However, just to drive the point home, you might be arrested and charged with a potentially serious crime even if you are justified in using deadly force against an attacker. Firing a bullet, especially in a public place, will likely startle and scare anyone who is in the general vicinity, prompting them to call the police to file a report. It may also result in the bullet penetrating through a vehicle, building, or even another person. While mitigating strategies such as firing the bullet directly into the ground may seem like a reasonable idea, ricochets and dislodged debris can strike someone, resulting in charges being filed against you. And firing up into the air is never a good idea, because gravity still works in Missouri and that bullet will fall somewhere. If it strikes someone or causes property damage, you most likely will be vulnerable from a legal system that may turn hostile and look to put you away.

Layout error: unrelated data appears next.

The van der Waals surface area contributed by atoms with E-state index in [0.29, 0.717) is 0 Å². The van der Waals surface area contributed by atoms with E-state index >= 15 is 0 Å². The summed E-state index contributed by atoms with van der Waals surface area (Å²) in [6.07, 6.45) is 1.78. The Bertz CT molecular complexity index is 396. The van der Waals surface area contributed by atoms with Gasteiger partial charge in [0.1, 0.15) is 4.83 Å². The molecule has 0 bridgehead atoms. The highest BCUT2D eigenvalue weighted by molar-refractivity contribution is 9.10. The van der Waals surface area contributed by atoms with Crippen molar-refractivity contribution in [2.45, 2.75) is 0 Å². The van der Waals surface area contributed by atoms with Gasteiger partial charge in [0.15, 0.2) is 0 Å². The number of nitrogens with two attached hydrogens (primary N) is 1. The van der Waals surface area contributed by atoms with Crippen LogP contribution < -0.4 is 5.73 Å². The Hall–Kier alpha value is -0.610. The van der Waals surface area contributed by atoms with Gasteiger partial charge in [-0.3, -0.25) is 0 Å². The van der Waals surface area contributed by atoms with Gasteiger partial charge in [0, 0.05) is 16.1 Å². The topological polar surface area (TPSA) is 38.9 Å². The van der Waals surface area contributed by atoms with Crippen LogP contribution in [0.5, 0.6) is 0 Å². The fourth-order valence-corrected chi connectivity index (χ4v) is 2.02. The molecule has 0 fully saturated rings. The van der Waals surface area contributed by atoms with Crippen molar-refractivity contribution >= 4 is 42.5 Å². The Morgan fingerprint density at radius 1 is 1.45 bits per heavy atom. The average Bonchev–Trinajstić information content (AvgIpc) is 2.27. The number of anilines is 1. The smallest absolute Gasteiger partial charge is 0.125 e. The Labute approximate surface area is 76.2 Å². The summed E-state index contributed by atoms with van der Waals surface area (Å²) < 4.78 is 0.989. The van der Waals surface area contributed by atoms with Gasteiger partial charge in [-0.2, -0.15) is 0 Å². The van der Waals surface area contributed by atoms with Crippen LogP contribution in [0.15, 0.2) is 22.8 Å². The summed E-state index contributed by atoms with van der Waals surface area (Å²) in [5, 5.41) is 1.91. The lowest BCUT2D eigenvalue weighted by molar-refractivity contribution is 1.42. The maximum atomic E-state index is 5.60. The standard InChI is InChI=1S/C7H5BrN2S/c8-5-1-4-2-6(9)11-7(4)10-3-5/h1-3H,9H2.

Let’s Be Real
If you are faced with a situation where you are confronted by a bad guy who is willing to seriously hurt or kill you, or take the life of one of your family members, firing a warning shot may not even be a good option from a practical standpoint. In fact, Missouri case law discusses situations where defendants fired warning shots, sometimes multiple within a very short time period, and attackers were not only not scared off, but got more angry and intent on causing harm. Because a warning shot will likely be considered the use of deadly force, if you pull your gun in Missouri, you should be prepared to take the life of an unlawful assailant exhibiting deadly force towards you. After all, whether you hit the attacker or not, you run the risk of being arrested and charged with a crime.